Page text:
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Commission: Gambling Expansion Will Draw Organized Crime

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Photo Of Gamblers Playing The Slots. (Ethan Miller/Getty Images)

Photo Of Gamblers Playing The Slots. (Ethan Miller/Getty Images)

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CHICAGO (CBS/WBBM) – The Chicago Crime Commission is warning Gov. Pat Quinn that if he signs the gambling expansion legislation now on his desk, organized crime will be involved.

As WBBM Newsradio 780’s Mike Krauser reports, Crime Commission chairman J.R. Davis says it is beyond his comprehension that the Illinois House and Senate both passed the bill, which he calls “dangerous.”

“Federal prosecutors,” he says, “should plan for a constant stream of federal corruption indictments against government officials, gambling operators and members of the Crime Syndicate.”

Davis notes that the bill creates the Chicago Casino Development Authority, separate from the Illinois Gaming board, which, he says, is known for its integrity.

LISTEN: Newsradio 780’s Mike Krauser reports

He adds that the move essentially puts Chicago gaming in untested and most likely politically-connected hands.

“With an apparent complete disregard for public safety, the Illinois legislature passed this bill without any budget provisions to increase the number of investigators necessary to begin policing this gaming expansion behemoth,” Davis said in a news release.

Overall, the Crime commission said, the gambling expansion will make Chicago “the Las Vegas of the Midwest.”

Quinn has expressed similar concerns about the proposal himself.

“It’s excessive. It’s top-heavy. It’s too much,” Quinn said Wednesday.

The gambling expansion plan includes authorization for casinos within the Chicago city limits and in the southern suburbs, Lake County, Rockford and Danville. It would also allow slot machines to be installed at racetracks, and at O’Hare and Midway international airports.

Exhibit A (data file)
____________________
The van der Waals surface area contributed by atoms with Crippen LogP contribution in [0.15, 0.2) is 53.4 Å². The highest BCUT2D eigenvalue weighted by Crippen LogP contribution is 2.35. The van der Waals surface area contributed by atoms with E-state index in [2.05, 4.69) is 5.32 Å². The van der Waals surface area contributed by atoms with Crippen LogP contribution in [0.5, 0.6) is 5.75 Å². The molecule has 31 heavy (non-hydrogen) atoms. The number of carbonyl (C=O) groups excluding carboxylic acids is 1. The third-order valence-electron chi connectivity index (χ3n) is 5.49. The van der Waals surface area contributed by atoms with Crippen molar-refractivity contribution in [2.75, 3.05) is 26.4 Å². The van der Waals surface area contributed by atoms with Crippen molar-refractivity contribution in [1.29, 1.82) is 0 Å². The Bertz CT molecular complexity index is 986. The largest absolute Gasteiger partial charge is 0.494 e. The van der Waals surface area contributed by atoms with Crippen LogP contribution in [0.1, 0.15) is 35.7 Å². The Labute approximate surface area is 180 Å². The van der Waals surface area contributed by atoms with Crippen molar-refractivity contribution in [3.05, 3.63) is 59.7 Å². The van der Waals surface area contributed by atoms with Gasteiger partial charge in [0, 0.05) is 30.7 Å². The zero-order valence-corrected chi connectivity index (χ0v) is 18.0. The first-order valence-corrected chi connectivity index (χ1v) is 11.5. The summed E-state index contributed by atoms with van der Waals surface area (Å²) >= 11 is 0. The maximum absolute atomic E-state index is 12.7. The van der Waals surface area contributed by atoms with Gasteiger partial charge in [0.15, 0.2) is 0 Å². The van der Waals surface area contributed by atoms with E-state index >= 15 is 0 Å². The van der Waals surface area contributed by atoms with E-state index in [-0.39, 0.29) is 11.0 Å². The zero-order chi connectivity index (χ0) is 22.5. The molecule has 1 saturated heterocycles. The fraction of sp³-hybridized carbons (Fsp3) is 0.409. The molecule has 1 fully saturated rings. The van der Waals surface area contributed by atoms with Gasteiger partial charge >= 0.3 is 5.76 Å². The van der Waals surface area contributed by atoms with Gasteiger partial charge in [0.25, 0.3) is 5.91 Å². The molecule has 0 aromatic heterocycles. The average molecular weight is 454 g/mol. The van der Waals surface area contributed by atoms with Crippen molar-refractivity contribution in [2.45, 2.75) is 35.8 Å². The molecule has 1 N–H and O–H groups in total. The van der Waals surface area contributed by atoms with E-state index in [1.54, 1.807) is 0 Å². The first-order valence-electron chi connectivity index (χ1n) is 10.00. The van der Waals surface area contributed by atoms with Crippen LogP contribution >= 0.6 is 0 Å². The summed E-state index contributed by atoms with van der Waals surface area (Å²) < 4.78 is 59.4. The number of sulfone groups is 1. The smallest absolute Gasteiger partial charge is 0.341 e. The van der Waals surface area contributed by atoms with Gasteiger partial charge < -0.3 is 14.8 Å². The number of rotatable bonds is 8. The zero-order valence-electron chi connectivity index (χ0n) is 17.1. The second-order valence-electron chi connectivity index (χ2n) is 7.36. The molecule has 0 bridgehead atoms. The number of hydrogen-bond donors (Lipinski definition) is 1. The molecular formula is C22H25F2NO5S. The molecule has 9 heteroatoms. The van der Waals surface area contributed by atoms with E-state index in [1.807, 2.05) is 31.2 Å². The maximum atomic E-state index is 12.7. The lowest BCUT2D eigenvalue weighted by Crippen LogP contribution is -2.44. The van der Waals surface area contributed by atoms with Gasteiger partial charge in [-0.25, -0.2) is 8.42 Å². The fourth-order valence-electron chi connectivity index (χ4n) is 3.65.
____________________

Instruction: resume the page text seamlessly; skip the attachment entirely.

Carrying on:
Quinn does seem to be open to the idea of a Chicago casino, a plan that has been championed by Mayor Rahm Emanuel.

Concerns about organized crime getting involved with casinos in Illinois are nothing new. In 1999, the state’s Gaming Board decided to award the notorious Emerald Casino a license in Rosemont six years earlier, over objections that some investors had ties to organized crime.

A revocation hearing dragged out for years afterward, but ultimately, Emerald Casino’s license was revoked by a new Gaming Board. The casino was never built.

If the Chicago casino goes ahead, it could go along the lakefront at the what many believe to be the most casino-ready location, though the operators of McCormick Place would like to keep conventions and a casino separated by a couple of miles.

It could also anchor the long overdue-renovation of the Congress Hotel, a great location scarred by labor strife for years.

But others believe a site farther from downtown, along the south lakefront, would both intercept Indiana-bound gamblers, while being far enough away not to compete with Chicago restaurants and other attractions.

Possible operators include MGM, Harrah’s and Wynn, but also a consortium of local hotel owners.

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